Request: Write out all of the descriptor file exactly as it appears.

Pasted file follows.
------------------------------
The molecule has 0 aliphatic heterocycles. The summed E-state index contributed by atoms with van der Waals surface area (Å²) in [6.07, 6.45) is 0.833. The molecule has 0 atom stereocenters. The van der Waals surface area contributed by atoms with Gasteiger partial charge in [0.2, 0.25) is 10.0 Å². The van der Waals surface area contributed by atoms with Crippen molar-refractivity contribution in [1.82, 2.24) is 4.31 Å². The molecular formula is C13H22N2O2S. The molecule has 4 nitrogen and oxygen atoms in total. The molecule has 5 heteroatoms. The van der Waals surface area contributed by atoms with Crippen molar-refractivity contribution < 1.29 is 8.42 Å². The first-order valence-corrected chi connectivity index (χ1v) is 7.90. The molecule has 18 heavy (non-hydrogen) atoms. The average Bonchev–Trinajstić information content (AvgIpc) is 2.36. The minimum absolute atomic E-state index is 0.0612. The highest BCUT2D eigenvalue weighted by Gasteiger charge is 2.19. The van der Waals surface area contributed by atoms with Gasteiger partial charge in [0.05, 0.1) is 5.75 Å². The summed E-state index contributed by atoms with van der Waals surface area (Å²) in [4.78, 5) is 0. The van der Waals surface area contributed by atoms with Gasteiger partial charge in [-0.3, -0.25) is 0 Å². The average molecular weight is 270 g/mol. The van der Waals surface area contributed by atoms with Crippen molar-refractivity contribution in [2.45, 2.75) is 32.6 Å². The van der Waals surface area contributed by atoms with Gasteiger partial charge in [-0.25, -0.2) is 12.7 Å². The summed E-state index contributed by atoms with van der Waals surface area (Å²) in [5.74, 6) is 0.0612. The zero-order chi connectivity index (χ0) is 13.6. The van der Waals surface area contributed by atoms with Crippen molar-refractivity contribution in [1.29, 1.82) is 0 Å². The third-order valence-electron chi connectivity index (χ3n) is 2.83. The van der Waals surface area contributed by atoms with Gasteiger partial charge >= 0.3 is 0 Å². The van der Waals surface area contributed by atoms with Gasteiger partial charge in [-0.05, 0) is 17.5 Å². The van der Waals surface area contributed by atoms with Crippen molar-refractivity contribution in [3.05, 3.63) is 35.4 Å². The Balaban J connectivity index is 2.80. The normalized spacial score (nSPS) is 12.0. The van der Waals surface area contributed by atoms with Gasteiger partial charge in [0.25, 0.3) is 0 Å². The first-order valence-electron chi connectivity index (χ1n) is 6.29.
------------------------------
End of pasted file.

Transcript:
The molecule has 0 aliphatic heterocycles. The summed E-state index contributed by atoms with van der Waals surface area (Å²) in [6.07, 6.45) is 0.833. The molecule has 0 atom stereocenters. The van der Waals surface area contributed by atoms with Gasteiger partial charge in [0.2, 0.25) is 10.0 Å². The van der Waals surface area contributed by atoms with Crippen molar-refractivity contribution in [1.82, 2.24) is 4.31 Å². The molecular formula is C13H22N2O2S. The molecule has 4 nitrogen and oxygen atoms in total. The molecule has 5 heteroatoms. The van der Waals surface area contributed by atoms with Crippen molar-refractivity contribution < 1.29 is 8.42 Å². The first-order valence-corrected chi connectivity index (χ1v) is 7.90. The molecule has 18 heavy (non-hydrogen) atoms. The average Bonchev–Trinajstić information content (AvgIpc) is 2.36. The minimum absolute atomic E-state index is 0.0612. The highest BCUT2D eigenvalue weighted by Gasteiger charge is 2.19. The van der Waals surface area contributed by atoms with Gasteiger partial charge in [0.05, 0.1) is 5.75 Å². The summed E-state index contributed by atoms with van der Waals surface area (Å²) in [4.78, 5) is 0. The van der Waals surface area contributed by atoms with Gasteiger partial charge in [-0.3, -0.25) is 0 Å². The average molecular weight is 270 g/mol. The van der Waals surface area contributed by atoms with Crippen molar-refractivity contribution in [2.45, 2.75) is 32.6 Å². The van der Waals surface area contributed by atoms with Gasteiger partial charge in [-0.25, -0.2) is 12.7 Å². The summed E-state index contributed by atoms with van der Waals surface area (Å²) in [5.74, 6) is 0.0612. The zero-order chi connectivity index (χ0) is 13.6. The van der Waals surface area contributed by atoms with Crippen molar-refractivity contribution in [1.29, 1.82) is 0 Å². The third-order valence-electron chi connectivity index (χ3n) is 2.83. The van der Waals surface area contributed by atoms with Gasteiger partial charge >= 0.3 is 0 Å². The van der Waals surface area contributed by atoms with Gasteiger partial charge in [-0.05, 0) is 17.5 Å². The van der Waals surface area contributed by atoms with Crippen molar-refractivity contribution in [3.05, 3.63) is 35.4 Å². The Balaban J connectivity index is 2.80. The normalized spacial score (nSPS) is 12.0. The van der Waals surface area contributed by atoms with Gasteiger partial charge in [0.25, 0.3) is 0 Å². The first-order valence-electron chi connectivity index (χ1n) is 6.29.